(Description of Source: Tehran Javan Online in Persian -- Website of hardline conservative daily affiliated with the Islamic Revolution Guards Corps (IRGC); URL:

© Compiled and distributed by NTIS, US Dept. of Commerce. All rights reserved.

Jordan: Roundup of Reaction to Qatari Emir`s Handover of Power to Son
Sunday, June 30, 2013

US Secretary of State John Kerry and Qatar`s prime minister, Sheikh Hamad bin Jassim al-Thani, after a ministerial meeting on Syria, in Doha, Qatar. Photograph: Str/EPA

On 26 June, several Jordanian writers were observed to comment on the stepping down of Sheikh Hamad bin-Khalifah al-Thani as the emir of Qatar and handing power over to his son Sheikh Tamim bin-Hamad al-Thani. Some writers said the decision had already been made as Tamim had been a partner in his father`s decisions. A number of reasons were given to explain the Qatari emir`s decision, such as his health condition, US pressures, and a desire to pass on the rule to a new generation

. In a 456-word article in Amman Al-Dustur in Arabic, a major Jordanian daily of wide circulation partially owned by government titled “Why Did Emir Step Down?” Mahir Abu-Tayr says that the Qatari emir has stepped down “suddenly and at a sensitive time.”

He says: “The emir`s departure from his position raises many questions. Some considered that the step was due to health reasons and the emir`s desire to rest, away from the activities of leading the country, politics, and their harsh pressures.” Abu-Tayr also says that “some others considered his stepping down an expression of desire to voluntarily distance himself in the context of proving his desire to make change in the Arab world, and that he is implementing the principle he adopted toward others, on himself too, but in a peaceful and selective way.”

The writer says that some others also believe that the emir`s stepping down “came in fulfillment of Washington`s desire that imposed the change for its own considerations in Qatar. On this level, and whoever adopts this opinion, believes that the capitals of the Gulf countries have complained about Qatar`s extended role and the influence of this role on stability in the Gulf and Arab world, which led to the demise of Arab regimes. This is in addition to the great financial and political support that Doha gave to political Islam and the Muslim Brotherhood group, and also to relations with extremist Islamist groups. Those who believe this insist that Qatar`s role will be reproduced in a new way in the upcoming period, and this change in the role requires a change in leadership.”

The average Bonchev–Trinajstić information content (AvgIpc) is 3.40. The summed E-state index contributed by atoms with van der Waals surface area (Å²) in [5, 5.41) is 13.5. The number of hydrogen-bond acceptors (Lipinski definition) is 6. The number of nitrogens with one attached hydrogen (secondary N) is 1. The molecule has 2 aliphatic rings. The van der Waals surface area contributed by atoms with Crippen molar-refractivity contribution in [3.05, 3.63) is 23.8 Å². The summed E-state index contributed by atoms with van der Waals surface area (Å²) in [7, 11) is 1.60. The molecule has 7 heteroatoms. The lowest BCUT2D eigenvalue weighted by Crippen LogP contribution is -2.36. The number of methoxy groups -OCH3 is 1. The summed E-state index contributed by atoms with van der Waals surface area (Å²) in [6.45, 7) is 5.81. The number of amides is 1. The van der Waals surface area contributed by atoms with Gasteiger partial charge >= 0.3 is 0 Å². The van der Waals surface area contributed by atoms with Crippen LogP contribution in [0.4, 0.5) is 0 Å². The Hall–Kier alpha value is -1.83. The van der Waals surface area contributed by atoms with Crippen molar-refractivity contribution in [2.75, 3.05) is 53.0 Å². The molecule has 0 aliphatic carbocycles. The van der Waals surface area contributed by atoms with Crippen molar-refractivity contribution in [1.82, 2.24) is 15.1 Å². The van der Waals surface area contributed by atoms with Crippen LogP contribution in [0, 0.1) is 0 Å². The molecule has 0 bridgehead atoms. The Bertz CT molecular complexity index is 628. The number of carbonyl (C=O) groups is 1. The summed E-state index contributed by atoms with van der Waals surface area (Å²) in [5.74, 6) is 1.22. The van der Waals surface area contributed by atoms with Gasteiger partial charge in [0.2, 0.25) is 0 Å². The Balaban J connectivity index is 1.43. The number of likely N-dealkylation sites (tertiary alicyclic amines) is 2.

Abu-Tayr continues: “All the scenarios that are being discussed are not convincing, and are closer to being estimations rather than information, because a health circumstance does not prevent the emir from continuing to rule. We have evidence of Arab rulers who suffer from health problems but do not renounce power and do not leave their chairs under the pressure of their health circumstances. This makes this scenario far-fetched.”

According to Abu-Tayr, “the second scenario that is related to the emir`s desire to present a different model of Arab rulers who fall with uprisings, by voluntarily stepping down, is also not convincing because the emir is not confronting chaos in his country.”

The third scenario, Abu-Tayr says, “which indicates Washington`s interference because of complaints from Arab capitals about Qatar`s role expansion and Doha`s alliance with Islamists is also not convincing, because the Qatari role did not derail the American will, and because Doha`s responsiveness to the US desires was possible without having the emir step down even if Washington wanted Doha to change its policies, renounce its alliances, return to square one, and announce the divorce from the Arab Spring, which would have been possible by keeping the same emir.”

Continuing, the writer says that changes to Qatar`s politics “are not likely to happen soon because the new emir was part of and partner to the decision. The new emir will not be able to oppose his father`s policies in a short period of time and in his father`s presence for political and family considerations.”

Abu-Tayr describes the decision to step down as “mysterious” and that nobody has managed to disclose the “secrets and motives” behind it. He also says that “the composition of the new governance indicates a complex over the presence of the emir, deputy emir, and crown prince, and in the shadows, the father emir is still present with his influence. Meanwhile, the influence of his right arm, Prime Minister Hamad Bin-Jasim is very strong inside Qatar and in the international decision-making centers!”

He concludes by saying that “we have to wait for the missing answers to these questions instead of making guesses,” adding that “Doha did not give a convincing explanation for this stepping down.” In another 604-word article in Amman Al-Dustur titled “About Change in Qatar`s Leadership,” Yasir al-Za`atirah says that the transfer of power “has been taking place gradually for the past three years almost

.” He adds that “a series of files were being transferred consecutively to the heir apparent as he started to undertake a significant part of the state`s tasks thus confirming that the decision to transfer power had already been made.”

According to Al-Za`atirah, the issue is not health-related “because the father seems to be in good health and does not prevent him from exercising authority since he has not yet passed 61 years of age.” Elaborating, the writer says “it is related to personal beliefs, whether he is convinced of the need to pump new blood into the authority or a desire to stay away from the tiresome political worlds.” He continues: “Whatever it is, the position is very noteworthy. In such hereditary emirates, people are not used to such political behavior because rulers are usually very old and continue ruling until they die. Renewing blood in power is good to a great extent. It sends a message to others that they can take the same path, even though this would probably not happen.”